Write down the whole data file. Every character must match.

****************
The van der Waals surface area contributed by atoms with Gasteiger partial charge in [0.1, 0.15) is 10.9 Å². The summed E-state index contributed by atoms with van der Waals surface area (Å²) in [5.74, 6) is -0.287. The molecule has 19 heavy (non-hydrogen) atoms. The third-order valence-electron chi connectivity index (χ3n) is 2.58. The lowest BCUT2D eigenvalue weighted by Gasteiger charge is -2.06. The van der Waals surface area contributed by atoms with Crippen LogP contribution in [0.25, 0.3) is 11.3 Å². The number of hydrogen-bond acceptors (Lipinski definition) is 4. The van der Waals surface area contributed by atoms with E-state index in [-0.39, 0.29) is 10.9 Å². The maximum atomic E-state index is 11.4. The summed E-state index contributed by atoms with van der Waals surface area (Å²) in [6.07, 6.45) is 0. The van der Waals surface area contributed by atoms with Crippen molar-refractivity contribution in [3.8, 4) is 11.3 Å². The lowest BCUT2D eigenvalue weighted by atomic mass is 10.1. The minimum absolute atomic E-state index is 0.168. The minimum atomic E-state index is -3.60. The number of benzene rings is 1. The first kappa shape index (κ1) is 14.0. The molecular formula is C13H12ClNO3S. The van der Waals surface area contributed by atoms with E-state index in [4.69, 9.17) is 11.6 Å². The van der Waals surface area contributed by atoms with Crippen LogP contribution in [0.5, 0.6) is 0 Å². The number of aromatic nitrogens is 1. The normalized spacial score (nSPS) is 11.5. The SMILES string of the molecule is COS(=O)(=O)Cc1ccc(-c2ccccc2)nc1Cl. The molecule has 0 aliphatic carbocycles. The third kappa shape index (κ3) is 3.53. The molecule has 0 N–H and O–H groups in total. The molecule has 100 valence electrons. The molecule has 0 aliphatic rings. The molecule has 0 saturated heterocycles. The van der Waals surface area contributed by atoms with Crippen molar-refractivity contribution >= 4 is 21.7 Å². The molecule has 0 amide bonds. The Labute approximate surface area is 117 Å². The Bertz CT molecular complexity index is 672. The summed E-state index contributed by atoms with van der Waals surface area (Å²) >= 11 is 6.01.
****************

The van der Waals surface area contributed by atoms with Gasteiger partial charge in [0.1, 0.15) is 10.9 Å². The summed E-state index contributed by atoms with van der Waals surface area (Å²) in [5.74, 6) is -0.287. The molecule has 19 heavy (non-hydrogen) atoms. The third-order valence-electron chi connectivity index (χ3n) is 2.58. The lowest BCUT2D eigenvalue weighted by Gasteiger charge is -2.06. The van der Waals surface area contributed by atoms with Crippen LogP contribution in [0.25, 0.3) is 11.3 Å². The number of hydrogen-bond acceptors (Lipinski definition) is 4. The van der Waals surface area contributed by atoms with E-state index in [-0.39, 0.29) is 10.9 Å². The maximum atomic E-state index is 11.4. The summed E-state index contributed by atoms with van der Waals surface area (Å²) in [6.07, 6.45) is 0. The van der Waals surface area contributed by atoms with Crippen molar-refractivity contribution in [3.8, 4) is 11.3 Å². The lowest BCUT2D eigenvalue weighted by atomic mass is 10.1. The minimum absolute atomic E-state index is 0.168. The minimum atomic E-state index is -3.60. The number of benzene rings is 1. The first kappa shape index (κ1) is 14.0. The molecular formula is C13H12ClNO3S. The van der Waals surface area contributed by atoms with E-state index in [4.69, 9.17) is 11.6 Å². The van der Waals surface area contributed by atoms with Crippen LogP contribution in [0.5, 0.6) is 0 Å². The number of aromatic nitrogens is 1. The normalized spacial score (nSPS) is 11.5. The SMILES string of the molecule is COS(=O)(=O)Cc1ccc(-c2ccccc2)nc1Cl. The molecule has 0 aliphatic carbocycles. The third kappa shape index (κ3) is 3.53. The molecule has 0 N–H and O–H groups in total. The molecule has 100 valence electrons. The molecule has 0 aliphatic rings. The molecule has 0 saturated heterocycles. The van der Waals surface area contributed by atoms with Crippen molar-refractivity contribution >= 4 is 21.7 Å². The molecule has 0 amide bonds. The Labute approximate surface area is 117 Å². The Bertz CT molecular complexity index is 672. The summed E-state index contributed by atoms with van der Waals surface area (Å²) >= 11 is 6.01.